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Registration key for UNC Dance Marathon Homecoming Golf Classic

Chairs push for 100 participants

Dancers gather in a circle to watch a slideshow of a retrospect of the entire day.
Dancers gather in a circle to watch a slideshow of a retrospect of the entire day.

Advance registration is now open for the only event this year truly working “fore” the kids.

The UNC Dance Marathon Homecoming Golf Classic is ringing in its fifth year as the only full tournament that donates proceeds to the North Carolina Children’s Hospital.

On Friday, October 29, Durham’s premiere golf club, The Preserve at Jordan Lake, will be filled with what Dance Marathon hopes will be a record number of participants.

Publicity Chair Rebecca Brenner said the Dance Marathon team’s efforts to garner registrations were extensive.
“We’ve had just over 50 participants for the past few years,” Brenner said. “This year we are trying to register 100 participants.”

The team is hoping to register those players through a call-a-thon and by contacting the 80,000-person football listserv, said Olivia Murphy, the alumni relations chair for Dance Marathon. They are also reaching out to area businesses and players from the past two years.

Golfers will begin to tee off at noon following a 10:30 a.m. registration. Teams are organized in groups of four, though groups with less are welcome to sign up and play with others.

The event will benefit Dance Marathon’s “For The Kids” campaign, which raises money to assist patients and families at the North Carolina Children’s Hospital.

At each of the course’s eighteen holes, there will be a “For the Kids” story detailing Dance Marathon’s effect on specific patients and families. “We really want to make sure the tournament reflects our passion for the patients and families at the N.C. Children’s Hospital,” said Brenner.

The stories are there to keep the golfers connected to the cause, said Murphy. Knowing that they are helping others makes the game more enjoyable.

“I really wanted more about Dance Marathon out there,” said Murphy. “There was nothing for the golfers. There was nothing there telling them what they’re doing, which is what the ‘For The Kids’ stories are about.”
Participants range from family members of patients to students and alumni. “It’s sort of a mix,” Brenner said. “We want people from all walks of life.”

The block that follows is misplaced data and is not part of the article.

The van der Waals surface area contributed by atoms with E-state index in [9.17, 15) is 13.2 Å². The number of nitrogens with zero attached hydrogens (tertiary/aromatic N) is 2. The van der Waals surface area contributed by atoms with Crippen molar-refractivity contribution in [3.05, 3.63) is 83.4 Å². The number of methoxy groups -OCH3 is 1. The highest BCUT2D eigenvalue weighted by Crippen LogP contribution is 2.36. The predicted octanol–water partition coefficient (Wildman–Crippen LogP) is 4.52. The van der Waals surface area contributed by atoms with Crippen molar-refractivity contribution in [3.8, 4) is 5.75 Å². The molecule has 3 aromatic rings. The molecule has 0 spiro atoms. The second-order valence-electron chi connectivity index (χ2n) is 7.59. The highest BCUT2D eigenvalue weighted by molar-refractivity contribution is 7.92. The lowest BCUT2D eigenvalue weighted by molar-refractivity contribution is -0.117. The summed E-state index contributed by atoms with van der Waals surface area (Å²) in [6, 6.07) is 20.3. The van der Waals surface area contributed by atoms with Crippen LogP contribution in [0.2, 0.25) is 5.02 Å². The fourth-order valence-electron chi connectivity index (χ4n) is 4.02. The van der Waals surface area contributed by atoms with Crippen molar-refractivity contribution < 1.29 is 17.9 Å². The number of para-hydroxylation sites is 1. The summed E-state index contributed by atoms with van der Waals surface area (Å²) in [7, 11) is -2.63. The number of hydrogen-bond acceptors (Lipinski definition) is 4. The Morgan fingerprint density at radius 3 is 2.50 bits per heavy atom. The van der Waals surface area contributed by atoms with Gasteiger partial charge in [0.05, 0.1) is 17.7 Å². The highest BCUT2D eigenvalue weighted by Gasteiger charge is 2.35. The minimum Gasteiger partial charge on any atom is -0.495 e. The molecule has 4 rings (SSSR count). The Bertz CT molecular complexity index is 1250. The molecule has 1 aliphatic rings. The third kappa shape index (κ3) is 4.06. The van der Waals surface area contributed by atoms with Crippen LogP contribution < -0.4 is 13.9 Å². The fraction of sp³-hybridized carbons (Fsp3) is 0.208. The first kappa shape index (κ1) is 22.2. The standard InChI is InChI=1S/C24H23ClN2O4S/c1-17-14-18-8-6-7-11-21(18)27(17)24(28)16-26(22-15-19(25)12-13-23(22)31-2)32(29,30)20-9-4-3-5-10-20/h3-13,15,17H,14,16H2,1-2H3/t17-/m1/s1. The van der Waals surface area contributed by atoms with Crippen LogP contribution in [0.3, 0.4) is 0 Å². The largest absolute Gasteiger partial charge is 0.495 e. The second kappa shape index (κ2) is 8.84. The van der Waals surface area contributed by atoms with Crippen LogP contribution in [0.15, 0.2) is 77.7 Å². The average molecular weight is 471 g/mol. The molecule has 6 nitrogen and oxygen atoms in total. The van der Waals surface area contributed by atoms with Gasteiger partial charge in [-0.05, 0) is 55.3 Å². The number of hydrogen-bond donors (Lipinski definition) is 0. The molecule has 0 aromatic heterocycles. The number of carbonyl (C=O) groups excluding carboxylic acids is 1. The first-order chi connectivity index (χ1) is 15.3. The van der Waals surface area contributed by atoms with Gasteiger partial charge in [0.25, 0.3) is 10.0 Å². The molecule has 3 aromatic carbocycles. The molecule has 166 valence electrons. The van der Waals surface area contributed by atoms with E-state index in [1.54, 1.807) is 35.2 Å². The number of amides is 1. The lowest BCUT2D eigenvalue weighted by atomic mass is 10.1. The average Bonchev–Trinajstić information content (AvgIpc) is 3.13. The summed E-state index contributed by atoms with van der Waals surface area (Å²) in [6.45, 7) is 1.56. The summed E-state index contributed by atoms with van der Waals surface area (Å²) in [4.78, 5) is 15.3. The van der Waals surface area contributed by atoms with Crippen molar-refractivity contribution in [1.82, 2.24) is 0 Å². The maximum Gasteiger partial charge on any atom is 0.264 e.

Murphy was optimistic about getting the 100 participants signed up. “We’re targeting students mainly through an interfraternity challenge,” she said.

John Scotton, a senior business major and member of the Chi Psi fraternity, has participated in the past and will play this year as well. His fraternity plans to enter two or three golf teams, said Scotton.

Scotton said the tournament is a treat for students because the golf course is highly ranked. “It’s a different venue for students,” he said. “It’s overall just a great time.”

Brenner agreed. “Even people who go there and don’t golf or don’t expect anything from it really enjoy it,” she said. “It’s a great way to reach an audience that we might not reach through other events.”

The event’s benefits reach farther than just those in the Children’s Hospital—participants receive everything from shirts to meals to a chance to win a Porsche Boxster. The course also features prizes at all par-3 holes.

Registration for the tournament costs $100 (of which $50 is tax-deductible), and student tickets cost $75.

Included in the registration fee is a Chick-Fil-A lunch and a post-tournament dinner held at The Preserve’s clubhouse at 6 p.m.

Extra dinner tickets can be purchased separately for $15, which includes entry to the raffle.

Though rumors about a patient attending the tournament were circulating, Brenner said the plan fell through.

“We actually have not confirmed a child from the hospital coming to the tournament,” she said. “Hopefully in future years we can get a patient or family lined up to come to the tournament.”

Proceeds from the golf tournament supplement Dance Marathon’s yearlong fundraising efforts. The total amount raised is kept tightly guarded until the much anticipated reveal at Dance Marathon itself.

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Murphy said the main goal this year is numbers, both in participants and money raised.

“I hope for numbers in sponsorships and golfers and students,” she said. “The more people there are, the more money we’re raising for the cause and the more exposure Dance Marathon gets.”

“If it could not rain, that would be great too,” she said.

Contact the University Editor at udesk@unc.edu.